The annual reset method uses the change in the percentage of the index from the start of the first contract year to the end of that first year, and then the end of each subsequent contract year.
However, an insurance company may not pay interest on the entire amount of the principal in the account. The portion of the money on which interest and earnings are paid is called the “participation rate”. The participation rate is the amount of the account that “participates” in the earnings. For example, the entire balance of the account is not used when earnings are calculated. If the participation rate is 90% and the increase in the S&P 500 is 3%, the gain credited would be 2.7%.
The amount of the return is determined by multiplying the participation rate (90%) by the increase in the index (3%). And, some companies cap the maximum percentage that can be credited to an indexed account. If, for example, the annual cap is 4%, this will be the maximum amount of interest that will be credited, even if the calculation provides for a higher percentage.
Indexed annuities, like all annuities, grow tax-deferred even if they are not included in a retirement savings account. Because money is not removed from the account to pay capital gains or ordinary income taxes, more dollars are available to compound over time before the annuity is annuitized. This means that earnings are credited to an ever-larger account each and every year. Most life insurance companies that sell indexed annuities will also guarantee that the value of the indexed annuity will never drop below the value of the total premiums paid, regardless of how the index to which the investments are tied perform.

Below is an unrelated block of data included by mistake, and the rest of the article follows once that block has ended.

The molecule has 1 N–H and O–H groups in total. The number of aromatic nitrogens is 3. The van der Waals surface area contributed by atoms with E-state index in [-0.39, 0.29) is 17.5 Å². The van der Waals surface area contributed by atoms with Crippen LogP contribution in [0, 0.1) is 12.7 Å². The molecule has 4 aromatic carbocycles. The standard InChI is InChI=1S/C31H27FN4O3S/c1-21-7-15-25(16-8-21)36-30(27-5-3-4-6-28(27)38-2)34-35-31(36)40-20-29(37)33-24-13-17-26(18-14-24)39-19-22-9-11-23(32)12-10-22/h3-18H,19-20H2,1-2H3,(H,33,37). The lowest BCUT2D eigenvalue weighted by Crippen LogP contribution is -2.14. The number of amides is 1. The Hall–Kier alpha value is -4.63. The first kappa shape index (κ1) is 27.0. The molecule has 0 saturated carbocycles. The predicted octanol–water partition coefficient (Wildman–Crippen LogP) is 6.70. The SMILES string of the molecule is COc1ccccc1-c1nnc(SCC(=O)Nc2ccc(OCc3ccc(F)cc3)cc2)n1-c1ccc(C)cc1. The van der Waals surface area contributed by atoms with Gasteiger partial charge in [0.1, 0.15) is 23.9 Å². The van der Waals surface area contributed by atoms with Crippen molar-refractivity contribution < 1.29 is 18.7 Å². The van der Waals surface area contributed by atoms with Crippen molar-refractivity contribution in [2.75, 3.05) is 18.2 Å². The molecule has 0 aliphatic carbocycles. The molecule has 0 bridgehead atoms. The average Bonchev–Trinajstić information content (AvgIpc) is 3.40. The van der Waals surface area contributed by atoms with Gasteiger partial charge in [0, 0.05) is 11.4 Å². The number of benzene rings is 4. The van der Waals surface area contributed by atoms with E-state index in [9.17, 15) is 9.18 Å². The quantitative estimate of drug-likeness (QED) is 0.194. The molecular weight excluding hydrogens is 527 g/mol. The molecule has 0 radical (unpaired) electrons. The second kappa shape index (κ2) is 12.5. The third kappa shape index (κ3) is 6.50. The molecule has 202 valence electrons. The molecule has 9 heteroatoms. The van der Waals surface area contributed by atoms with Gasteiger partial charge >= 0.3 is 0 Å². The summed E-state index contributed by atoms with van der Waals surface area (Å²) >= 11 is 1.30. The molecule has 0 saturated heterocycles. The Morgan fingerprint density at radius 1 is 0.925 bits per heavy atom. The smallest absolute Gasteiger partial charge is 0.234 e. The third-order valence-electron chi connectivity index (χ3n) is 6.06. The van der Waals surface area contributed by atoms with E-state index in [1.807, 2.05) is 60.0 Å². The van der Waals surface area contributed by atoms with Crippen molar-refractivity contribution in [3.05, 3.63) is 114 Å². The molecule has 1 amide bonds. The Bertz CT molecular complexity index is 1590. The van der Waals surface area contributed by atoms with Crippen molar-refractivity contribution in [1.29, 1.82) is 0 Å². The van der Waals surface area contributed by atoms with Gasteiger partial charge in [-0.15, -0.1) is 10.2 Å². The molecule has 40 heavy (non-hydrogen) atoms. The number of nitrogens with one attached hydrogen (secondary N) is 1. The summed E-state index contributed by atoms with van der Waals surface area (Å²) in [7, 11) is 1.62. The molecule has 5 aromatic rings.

During times of extreme market volatility, especially during worldwide market downturns and significant market drops, this is an especially significant benefit of owning indexed annuities. While an investor may have to pay additional fees or purchase an additional rider to gain more protection, it may well be worth it if the markets languish for several years.
Given the Pros and Cons, What Type of Investor is Best Suited for Indexed Annuities?
Indexed annuities are usually recommended as alternatives to indexed mutual funds. Even though indexed annuities may not pay the same rate of return as an indexed mutual fund, an investor’s money is typically guaranteed against loss of principal. And while the fees for administering indexed annuities can be higher than those for mutual funds, the guarantee of principal and the tax-deferred status will more than likely provide for greater gains over time.
Indexed annuities can play an important role in any individual retirement account or as part of an individual savings plan. Because growth is tax-deferred, regardless of whether or not they are bought with pre-tax dollars, indexed annuities can be very useful for younger investors who have maxed out their retirement account contributions. Indexed annuities are also well suited for older investors who wish to receive a lifetime stream of guaranteed income.